Call For Papers: ‘Modernity at Large’ and its Imaginaries, Deadline Extended, Columbia University

“Modernity at Large” and its Imaginaries

10th annual Columbia University German Graduate Student Conference
Deutsches Haus, Columbia University, March 4& 5, 2011

Keynote: Stathis Gourgouris (Director, Institute for Comparative Literature & Society, Columbia University)

As a guiding research paradigm, postmodernity is certainly dead by now. Instead, talk about modernity is on the rise again. Buzz words like ‘modernity at large’, ‘alternative modernities’, and ‘multiple modernities’ call for us to rethink modernity and aesthetic modernism: as multi-layered, shared as well as divided and, most importantly, non-convergent. And while we still may not know what modernity really is, we have begun to acknowledge a simple fact: the entangled history of the modern world does not imply that modernity is the same everywhere, that it produces the same institutions or experiences in New York, Lagos, or Mumbai, or that aesthetic modernism designates the same thing in Shanghai, Buenos Aires, or Berlin. As a heuristic perspective, ‘modernity at large’ stresses socio-culturally situated ‘creative adaptations’ of circulating cultural, social, aesthetic, and media-forms. Can this framework move us simultaneously beyond narrow particularisms and artificial universalisms? What would it mean to apply a postcolonial lens to view German modernity? What if we consider the European cultural and national space a frame for a multilayered perception of modernity instead of a one-dimensional one? How would this affect our notions of the Western cultural canon?

Approaching ‘modernity at large’ through a German lens touches upon many facets. A prominent one would be the interaction of metropolis and periphery – be that through the relationship between the Wilhelmine Empire and its African colonies or the new ‘East-West’ imaginaries motivated by the demise of the German Democratic Republic and the growing numbers of immigrants since the early 1960s. Another approach would be to address the ‘systemic difference’ of various forms of social organization in a state dimension. Modernity has mostly been conceived in terms of its liberal capitalist context. Given German history, it seems crucial to consider socialist and fascist concepts of modernity as well. Gender and Minority Studies have stressed that the ‘inner-fracturedness’ of modern societies by gender, sexuality, class and race makes the concept of a one-dimensional modernity hardly convincing. However, how do we understand these various lines of division in relation to different processes of cultural interaction (transculturality, hybridity)? How does all this correspond to alternative cultural practices and aesthetic forms? And in what ways have ‘marginalized’ subjects used modernist artistic techniques for different ends than their mainstream competitors? The conference hopes to emphasize such alternative cultural practices and aesthetic forms.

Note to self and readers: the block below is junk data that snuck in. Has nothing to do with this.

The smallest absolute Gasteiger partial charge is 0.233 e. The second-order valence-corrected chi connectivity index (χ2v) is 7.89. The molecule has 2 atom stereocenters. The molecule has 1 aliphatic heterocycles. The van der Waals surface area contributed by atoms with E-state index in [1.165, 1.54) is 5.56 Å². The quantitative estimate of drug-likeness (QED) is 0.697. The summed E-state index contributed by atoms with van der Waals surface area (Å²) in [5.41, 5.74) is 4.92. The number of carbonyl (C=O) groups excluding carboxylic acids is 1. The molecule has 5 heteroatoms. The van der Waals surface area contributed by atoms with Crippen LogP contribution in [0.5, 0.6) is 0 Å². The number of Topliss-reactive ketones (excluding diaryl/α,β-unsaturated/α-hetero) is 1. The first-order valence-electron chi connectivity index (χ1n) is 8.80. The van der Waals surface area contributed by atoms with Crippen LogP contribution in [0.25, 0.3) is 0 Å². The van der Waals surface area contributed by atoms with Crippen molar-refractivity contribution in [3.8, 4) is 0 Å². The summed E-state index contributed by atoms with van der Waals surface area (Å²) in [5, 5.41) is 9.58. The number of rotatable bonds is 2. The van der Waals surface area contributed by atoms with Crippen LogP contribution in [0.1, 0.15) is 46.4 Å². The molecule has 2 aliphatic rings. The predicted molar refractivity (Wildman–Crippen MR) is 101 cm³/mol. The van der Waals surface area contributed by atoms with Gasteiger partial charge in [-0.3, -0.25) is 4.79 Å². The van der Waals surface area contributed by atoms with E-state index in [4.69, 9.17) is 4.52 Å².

Given this broad and interdisciplinary perspective, we invite contributions from all disciplines. While we welcome papers that discuss either theoretical issues or specific cultural practices and socio-historical constellations, we particularly encourage presentations that combine case studies and conceptual reflections. Topics may include but are not limited to:

• non-canonical aesthetic practices, e.g. communist agitprop in Weimar or contemporary rap music • Migrant literatures • cultural production in the GDR, cultural production in the FGR • German studies in a globalizing age, multicultural Germany • The feminist press, e.g. Emma in Germany or des femmes in France • Queer studies • Black European studies • street art • visual culture, perception, and women’s modernity • working-class cultural production • the concept of alternative modernities in the perspective of different social theories (systems theory, intersectionaltiy, etc.) • shared and divided metropolitan cultures • modernities beyond the space of the city • canonical writers reconsidered within a framework of ‘modernity at large’ • youth- and subcultures

Please submit a 300 word abstract for a 15-20 minute paper by January 15 2011 to germangradconference(at) Proposals should include the title of the paper, presenter’s name, institutional and departmental affiliation.

Sophie Alexander
Christoph Schaub
Yvonne Zivkovic

Columbia University
Department of Germanic Languages and Literatures
414 Hamilton Hall
1130 Amsterdam Avenue
New York, NY 10027

Christoph Schaub, M.A.
Ph.D. Candidate
Department of Germanic Languages and Literatures
Columbia University
414 Hamilton Hall
1130 Amsterdam Ave.
New York, NY 10027